Organising to win in Africa! DHL in Senegal and other success stories
Just three weeks before the UNI Africa Regional Conference, the conference hosts, SNTPT Senegal, won a massive victory in workplace elections in DHL Express, where the union-backed candidates took 80% of the workplace delegate seats.
"We're incredibly proud of the energy and commitment of our African affiliates," said Post & Logistics head Stephen DeMatteo. "Our unions are ready to fight for a new Africa in the sector. We're focused on growing the role of the post, strengthening our unions and improving the lives of all workers in the sector. It was especially encouraging to hear from our Senegalese sisters and brothers who are bravely standing up to demand their rights and establish their union presence in the likes of DHL. We're hopeful we will replicate their success in Cote d'Ivoire and with other affiliates across the region."
At the conference, UNI Africa’s Director of Campaigns and Organising, Keith Jacobs chaired a roundtable on organising strategy and asked Samba Yombe Mbodji from SNTPT to explain how the DHL campaign started.
Mbodji said, “In fact it started with a football match with the young DHL workers to build relations. Afterwards we continued to strengthen relations by taking part in weddings and other social events. We gained their trust and after a lot of work we managed to allay their fears about the management’s reaction to them forming a union. The rest is history and UNI played an important training and giving support.”
“The next steps are to build capacity. We currently have a few shop stewards but we need many more to move onto collective bargaining. We want to unionise DHL 100% in this region – that’s our ultimate goal. First the workers were scared but now they want achieve this noble goal and its due to the support of UNI staff.”
Other speakers on the Organising roundtable shared similar experiences. Mary Dzinyemba from CIAW in Malawi said that since the union had started it had gone from around 250 members to more than 4000 members in the Commerce and Finance sectors. Madam Dzinyemba said it was impossible to increase union power for workers without the numbers. Thanks to UNI’s training programmes, there were now shop stewards across the sectors and they had a structure from which to collectively bargain.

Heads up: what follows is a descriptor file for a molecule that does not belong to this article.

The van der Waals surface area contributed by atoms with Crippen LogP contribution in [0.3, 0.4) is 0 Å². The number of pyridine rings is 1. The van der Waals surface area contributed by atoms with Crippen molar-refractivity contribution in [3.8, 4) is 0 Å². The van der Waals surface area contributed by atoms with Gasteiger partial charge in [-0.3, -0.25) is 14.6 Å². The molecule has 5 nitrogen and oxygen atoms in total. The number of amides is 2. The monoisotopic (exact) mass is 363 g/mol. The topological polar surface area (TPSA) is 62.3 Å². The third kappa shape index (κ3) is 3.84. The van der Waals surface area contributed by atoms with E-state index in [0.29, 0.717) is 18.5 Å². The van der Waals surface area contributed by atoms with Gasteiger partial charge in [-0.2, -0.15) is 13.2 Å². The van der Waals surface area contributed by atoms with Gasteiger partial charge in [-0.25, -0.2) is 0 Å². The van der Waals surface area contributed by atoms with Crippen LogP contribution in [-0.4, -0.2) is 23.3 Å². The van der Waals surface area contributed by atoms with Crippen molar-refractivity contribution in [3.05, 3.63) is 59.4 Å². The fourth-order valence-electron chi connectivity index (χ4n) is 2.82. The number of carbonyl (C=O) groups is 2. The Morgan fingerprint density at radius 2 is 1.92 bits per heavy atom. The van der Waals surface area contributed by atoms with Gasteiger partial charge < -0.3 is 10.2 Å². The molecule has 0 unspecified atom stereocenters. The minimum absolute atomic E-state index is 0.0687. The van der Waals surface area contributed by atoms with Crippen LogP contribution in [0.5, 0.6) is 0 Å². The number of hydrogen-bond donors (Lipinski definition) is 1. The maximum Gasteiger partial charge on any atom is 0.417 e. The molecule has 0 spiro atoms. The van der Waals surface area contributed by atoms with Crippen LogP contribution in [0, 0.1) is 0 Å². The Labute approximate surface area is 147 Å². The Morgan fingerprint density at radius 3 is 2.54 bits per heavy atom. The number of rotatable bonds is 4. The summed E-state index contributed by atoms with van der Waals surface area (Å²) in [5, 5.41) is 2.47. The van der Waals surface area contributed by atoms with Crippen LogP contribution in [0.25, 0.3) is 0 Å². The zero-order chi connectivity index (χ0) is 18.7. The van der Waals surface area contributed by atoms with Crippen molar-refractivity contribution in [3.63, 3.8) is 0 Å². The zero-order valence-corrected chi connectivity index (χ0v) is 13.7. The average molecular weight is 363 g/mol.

Gilbert Goh from SYNTRAPOST in Burkina Faso said that when they had started they had 40% union density which had now risen to 68% and increased the number of shop stewards and gained penetration in Chronopost and DHL. Goh paid tribute and said that UNI had been with them every step of the way, training and advising to make this progress. “Without UNI we would never have reached this level of union density,” Goh concluded.
Jacobs then asked the Deputy General Secretary of UNI Global Union, Christy Hoffman to explain how organising fitted into the UNI strategy.
Hoffman said, “It goes back to our Breaking Through strategy which we launched at the UNI World Conference in 2010. The twin goals are to build new unions and grow unions where they are already present. I had the pleasure of meeting with the new DHL delegates – they are young and proud, they are the hope of the future and show we can make it happen.”
The UNI Deputy General Secretary was then asked about the significance of UNI’s Global Framework Agreements. She said that UNI’s 53 agreements, with two signed only last week with GeoPost and Auchan, were significant and went beyond CSR.
Hoffman said, “These agreements make companies think again when they are dealing with our unions and also help take out the fear element for workers. However, they are only truly effective when they are put to the test on the ground. Monitoring is essential. We have to build power on the ground. Without organising and increasing union density we cannot expect employers to take us seriously. We are winning here in Africa. Forward Ever, Backward Never!”